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Content archived on 2024-05-29

The LIM-homeodomain transcription factor islet-1 is a genetic marker for isolation and generation of cardiovascular progenitor cells

Final Activity Report Summary - ISL1+ CARDIOBLASTS (The LIM-homeodomain transcription factor islet-1 is a genetic marker for isolation and generation of cardiovascular progenitor cells)

Taking advantage of the developmental lineage marker Isl1 for undifferentiated cardiogenic precursor cells, our group has previously reported the identification of a novel cardiac cell type in the post-natal heart, which is capable of self-renewal with the maintenance of spontaneous and triggered differentiation into fully mature cardiomyocytes. We were able to demonstrate that Isl1+/Nkx2.5+/flk1+ clones of ES cell derived mesodermal precursors represent multipotent master cardiovascular stem cells capable to differentiate in vitro into all three major cell lineages of the heart, cardiac muscle, smooth muscle and endothelium (Laugwitz et al., Nature 2005; Moretti et al., Cell 2006; Laugwitz et al., Development 2008).

The ability to derive multipotent cardiovascular progenitors from ES cells and to amplify them in a selective and clonal manner on cardiac mesenchyme feeder layers may allow an alternative way for the regeneration of specific heart structures without the dangers of teratomas that are known to arise from other ES systems. In collaboration with of Dr. Kenneth Chien and Dr. Sylvia Evans we could demonstrate that the Wnt/beta-catenin pathway is a major component of the cardiac mesenchymal environment controlling self-renewal and specification of Isl1+ cardiovascular precursors from mouse ES cells, embryos and postnatal hearts (Qyang et al., Cell Stem Cell 2007). Moreover this work has shown that chemical inhibitors of the glycogen synthase kinase 3 (GSK3-beta) can markedly promote the in vitro proliferation of Isl1+ cells from human neonatal hearts, representing a key advance towards the eventual cloning of human Isl1+ cardiac progenitors.

The recent landmark discovery that mouse and human somatic cells can be reprogrammed to ground state of pluripotency by ectopic expression of only a few defined transcription factors offers a novel fascinating route to patient-specific pluripotent cells, without the technical and ethical limitations of somatic cell nuclear transfer. However, for iPSCs to fulfill their potential for in vitro disease modelling and regenerative medicine, efficient differentiation protocols to derive specific cell lineages need to be established. We have demonstrate, in collaboration with the group of Dr. Austin Smith, that mouse and human iPS cells could be a source of Isl1+ cardiovascular progenitors which display multipotency into all three cardiovascular lineages in vitro and in vivo. (Moretti et al., FASEB J 2010). These results represent a first step towards the generation of patient-specific iPSC-based ISL1+ cardiovascular precursors, which would be extremely valuable in designing disease-specific assays for screening of drug-cardiotoxicity, in identifying and validating therapeutic targets, and in studying mechanisms of both congenital and acquired forms of cardiovascular disorders.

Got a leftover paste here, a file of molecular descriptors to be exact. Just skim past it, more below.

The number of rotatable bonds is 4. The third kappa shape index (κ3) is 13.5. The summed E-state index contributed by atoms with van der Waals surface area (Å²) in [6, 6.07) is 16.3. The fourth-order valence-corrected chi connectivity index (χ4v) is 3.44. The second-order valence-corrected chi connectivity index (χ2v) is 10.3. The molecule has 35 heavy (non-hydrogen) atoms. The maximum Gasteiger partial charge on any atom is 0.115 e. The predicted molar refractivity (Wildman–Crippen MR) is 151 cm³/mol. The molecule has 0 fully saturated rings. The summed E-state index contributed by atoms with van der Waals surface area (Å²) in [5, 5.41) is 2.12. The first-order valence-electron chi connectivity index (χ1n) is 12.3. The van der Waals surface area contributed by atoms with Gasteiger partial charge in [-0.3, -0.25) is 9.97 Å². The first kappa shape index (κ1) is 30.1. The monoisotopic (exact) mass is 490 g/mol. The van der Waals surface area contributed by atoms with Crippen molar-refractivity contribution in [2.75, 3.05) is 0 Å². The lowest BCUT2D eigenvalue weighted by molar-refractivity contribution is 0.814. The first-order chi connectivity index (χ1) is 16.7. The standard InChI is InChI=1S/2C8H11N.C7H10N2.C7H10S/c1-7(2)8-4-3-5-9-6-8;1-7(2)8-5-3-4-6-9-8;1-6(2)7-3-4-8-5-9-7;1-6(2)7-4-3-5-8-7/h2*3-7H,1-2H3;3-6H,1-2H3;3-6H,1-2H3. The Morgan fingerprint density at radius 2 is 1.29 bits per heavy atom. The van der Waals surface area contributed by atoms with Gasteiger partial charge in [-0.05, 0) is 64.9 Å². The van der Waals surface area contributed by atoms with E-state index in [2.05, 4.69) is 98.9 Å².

Submitted work has in fact proven that patient-specific iPSC-derived cardiomyocytes can be used to model the specific pathology seen in a genetically inherited cardiac disease (LQT1 syndrome) and to validate established therapeutical treatments. Furthermore, the accessibility of patient-specific iPSC-derived cardiac progenitors and may represent a significant advantage over differentiated cells or pluripotent stem cells to achieve large-scale production of multipotent, tumor-free cardiac cells for clinical and translational applications in the future (Laugwitz et al., Development 2008).